• A medicinal formula called Arcozon has potent antibacterial and immune-stimulating properties. It contains four herbs that have been traditionally used by healers in the Amazon rainforest: uña de gato (cat’s claw), pau d’arco, suma, and jatoba. You can use it to prevent or treat bronchial infections. Take one teaspoon or four capsules four times daily for short-lived bronchitis or twice daily for chronic bronchitis.
  • Ginger. Some researchers have found evidence that ginger can have an anti-inflammatory effect against respiratory infection.
  • Garlic is said to have countless healing properties. Results of a 2016 study show that garlic effectively inhibited the growth of infectious bronchitis virus. This finding suggests garlic can be used as a natural remedy for chronic bronchitis.
  • Turmeric is a spice often used in East Indian foods. A 2011 study found turmeric provided more anti-inflammatory effects than ginger. Turmeric also increases antioxidant activity. That means it may help reduce irritation and boost your immunity.

A healthy lifestyle goes hand in hand with the prevention of illnesses. It can help you recover faster when you’re sick, too. A minor illness may even be your body’s way of telling you to slow down and take it easy.


Folic Acid and How It Might Prevent Birth Defects

Latina’s who are pregnant may be missing a key ingredient in their diet that is believed to play a role in preventing certain birth defects.

The ingredient in question folic acid, which has been used for some time in the fortification and strengthening of several enriched grains.

Jonca Bull, M.D., director of the U.S. Food and Drug Administration’s (FDA) Office of Minority Health believes that Hispanic women do not get the folic acid they need from cereal grains, as those are not usually part of their diet. Hispanic women generally lean more towards corn masa-based foods in their diet.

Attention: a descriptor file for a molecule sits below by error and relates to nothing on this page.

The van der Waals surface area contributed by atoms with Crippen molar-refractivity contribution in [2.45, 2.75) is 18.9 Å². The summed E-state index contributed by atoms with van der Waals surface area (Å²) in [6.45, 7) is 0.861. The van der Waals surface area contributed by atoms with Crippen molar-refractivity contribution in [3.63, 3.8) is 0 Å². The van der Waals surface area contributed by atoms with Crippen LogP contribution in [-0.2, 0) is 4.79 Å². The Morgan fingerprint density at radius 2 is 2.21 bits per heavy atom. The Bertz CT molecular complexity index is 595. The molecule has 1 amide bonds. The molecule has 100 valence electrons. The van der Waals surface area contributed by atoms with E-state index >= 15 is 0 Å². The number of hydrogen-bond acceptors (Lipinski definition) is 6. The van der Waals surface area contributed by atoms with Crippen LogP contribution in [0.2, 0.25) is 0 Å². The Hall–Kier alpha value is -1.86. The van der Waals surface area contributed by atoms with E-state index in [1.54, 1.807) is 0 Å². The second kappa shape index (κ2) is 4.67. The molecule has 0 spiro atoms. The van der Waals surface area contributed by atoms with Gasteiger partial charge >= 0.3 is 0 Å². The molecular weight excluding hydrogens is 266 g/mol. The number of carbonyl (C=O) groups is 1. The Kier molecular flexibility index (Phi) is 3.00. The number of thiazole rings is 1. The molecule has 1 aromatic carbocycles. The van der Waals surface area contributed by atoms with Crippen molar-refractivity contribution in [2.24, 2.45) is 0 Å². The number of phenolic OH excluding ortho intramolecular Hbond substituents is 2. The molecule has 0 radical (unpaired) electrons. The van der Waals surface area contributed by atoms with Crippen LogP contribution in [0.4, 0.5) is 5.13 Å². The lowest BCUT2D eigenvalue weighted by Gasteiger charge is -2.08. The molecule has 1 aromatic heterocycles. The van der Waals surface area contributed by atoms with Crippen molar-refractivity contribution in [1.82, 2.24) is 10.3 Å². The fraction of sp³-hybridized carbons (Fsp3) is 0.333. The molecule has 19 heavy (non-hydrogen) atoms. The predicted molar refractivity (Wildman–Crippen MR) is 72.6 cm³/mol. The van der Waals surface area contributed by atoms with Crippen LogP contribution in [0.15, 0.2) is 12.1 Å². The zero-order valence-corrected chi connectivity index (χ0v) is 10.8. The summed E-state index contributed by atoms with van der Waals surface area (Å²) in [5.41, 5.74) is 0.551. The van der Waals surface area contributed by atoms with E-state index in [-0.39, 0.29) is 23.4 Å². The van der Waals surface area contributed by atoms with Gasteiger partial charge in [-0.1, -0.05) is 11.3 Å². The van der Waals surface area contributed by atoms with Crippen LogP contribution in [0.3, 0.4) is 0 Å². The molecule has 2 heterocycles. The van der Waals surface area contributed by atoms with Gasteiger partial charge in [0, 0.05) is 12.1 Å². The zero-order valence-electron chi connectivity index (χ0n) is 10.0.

This may explain why among US women, it is Latinas who are most at risk of giving birth to children with neural tube defects (NTD’s). This information comes from the Centers for Disease Control and Prevention (CDC), who explain NTD birth defects as those that affect the brain, spine, and spinal cord. These include anencephaly and spina bifida.

The FDA are going out of their way to help Latinas and their children by approving the addition of folic acid to corn masa flour. This is the type of flour commonly found in foods like tortilla chips, tacos, tamales, and tortillas, which are considered staple foods of the Hispanic population.

Women who consume folic acid, which is a B vitamin, before and during pregnancy may reduce their risk of neural tube defects.

Masa, which is the Spanish word for flour, is created by cooking corn in a bitter tasting alkali and the grinding it down into flour.

The Importance of Prevention

Back in 1988, the CDC and the U.S. Public Health Service recommended that pregnant women get more folic acid, and the FDA listened. The FDA required folic acid to be added to standardized enriched cereal grains, such as rice and flour. They also required that it be added to standardized enriched cereal grain products like enriched bread and macaroni.

The addition to B vitamins to refined grains after processing makes them more enriched. Standardized foods must contain FDA approved ingredients, and they are produced in very specific ways.

A total of 5 organizations – the March of Dimes Foundation, the American Academy of Pediatrics, the Spina Bifida Association, the National Council of La Raza, and Gruma Corporation – created a petition that asked the FDA to review and approve folic acid as an additive to corn masa flour. That petition was granted, and now manufacturers voluntarily add as much as 0.7 mg of folic acid per pound of corn masa flour, which is about the same as the levels found in enriched cereal grains since 1998

Safety First

Before the FDA granted an approval, they first had to ascertain whether or not it was safe to add folic acid to corn masa flour. This was not just a safety measure for expectant Latina women, but for anyone, regardless of age, sex, or ethnicity, who would be consuming products made using corn masa flour. Once the research was complete, the FDA found that the addition of folic acid to the food supply was indeed safe for everyone.

Keefe explained the process the FDA went through to approve the addition of folic acid, which includes that it was safe to consume in masa corn flour and that it remained stable and did not break down during manufacturing.